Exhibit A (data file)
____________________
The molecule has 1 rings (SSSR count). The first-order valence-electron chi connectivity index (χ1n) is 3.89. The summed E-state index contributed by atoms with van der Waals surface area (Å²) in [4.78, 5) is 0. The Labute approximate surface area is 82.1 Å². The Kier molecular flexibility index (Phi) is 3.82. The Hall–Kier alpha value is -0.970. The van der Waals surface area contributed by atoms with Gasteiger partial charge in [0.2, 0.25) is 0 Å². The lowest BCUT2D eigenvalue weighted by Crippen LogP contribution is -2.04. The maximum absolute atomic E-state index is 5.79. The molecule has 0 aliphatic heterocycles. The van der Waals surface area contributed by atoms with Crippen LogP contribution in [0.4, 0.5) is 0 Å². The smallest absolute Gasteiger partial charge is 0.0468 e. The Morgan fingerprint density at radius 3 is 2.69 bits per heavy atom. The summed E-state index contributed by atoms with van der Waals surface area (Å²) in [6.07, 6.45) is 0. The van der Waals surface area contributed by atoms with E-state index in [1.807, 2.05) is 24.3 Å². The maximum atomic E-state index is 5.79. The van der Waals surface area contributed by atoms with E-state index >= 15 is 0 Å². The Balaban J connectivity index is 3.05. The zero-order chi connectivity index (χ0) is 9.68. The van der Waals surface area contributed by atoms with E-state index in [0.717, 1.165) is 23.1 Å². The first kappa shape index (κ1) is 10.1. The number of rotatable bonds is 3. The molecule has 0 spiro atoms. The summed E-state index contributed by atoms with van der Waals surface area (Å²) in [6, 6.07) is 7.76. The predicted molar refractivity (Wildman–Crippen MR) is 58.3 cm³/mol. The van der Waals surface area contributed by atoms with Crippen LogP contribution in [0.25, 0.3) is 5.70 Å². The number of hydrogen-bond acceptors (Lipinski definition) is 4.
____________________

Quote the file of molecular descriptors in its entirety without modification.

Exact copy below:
The molecule has 1 rings (SSSR count). The first-order valence-electron chi connectivity index (χ1n) is 3.89. The summed E-state index contributed by atoms with van der Waals surface area (Å²) in [4.78, 5) is 0. The Labute approximate surface area is 82.1 Å². The Kier molecular flexibility index (Phi) is 3.82. The Hall–Kier alpha value is -0.970. The van der Waals surface area contributed by atoms with Gasteiger partial charge in [0.2, 0.25) is 0 Å². The lowest BCUT2D eigenvalue weighted by Crippen LogP contribution is -2.04. The maximum absolute atomic E-state index is 5.79. The molecule has 0 aliphatic heterocycles. The van der Waals surface area contributed by atoms with Crippen LogP contribution in [0.4, 0.5) is 0 Å². The smallest absolute Gasteiger partial charge is 0.0468 e. The Morgan fingerprint density at radius 3 is 2.69 bits per heavy atom. The summed E-state index contributed by atoms with van der Waals surface area (Å²) in [6.07, 6.45) is 0. The van der Waals surface area contributed by atoms with E-state index in [1.807, 2.05) is 24.3 Å². The maximum atomic E-state index is 5.79. The van der Waals surface area contributed by atoms with E-state index >= 15 is 0 Å². The Balaban J connectivity index is 3.05. The zero-order chi connectivity index (χ0) is 9.68. The van der Waals surface area contributed by atoms with E-state index in [0.717, 1.165) is 23.1 Å². The first kappa shape index (κ1) is 10.1. The number of rotatable bonds is 3. The molecule has 0 spiro atoms. The summed E-state index contributed by atoms with van der Waals surface area (Å²) in [6, 6.07) is 7.76. The predicted molar refractivity (Wildman–Crippen MR) is 58.3 cm³/mol. The van der Waals surface area contributed by atoms with Crippen LogP contribution in [0.25, 0.3) is 5.70 Å². The number of hydrogen-bond acceptors (Lipinski definition) is 4.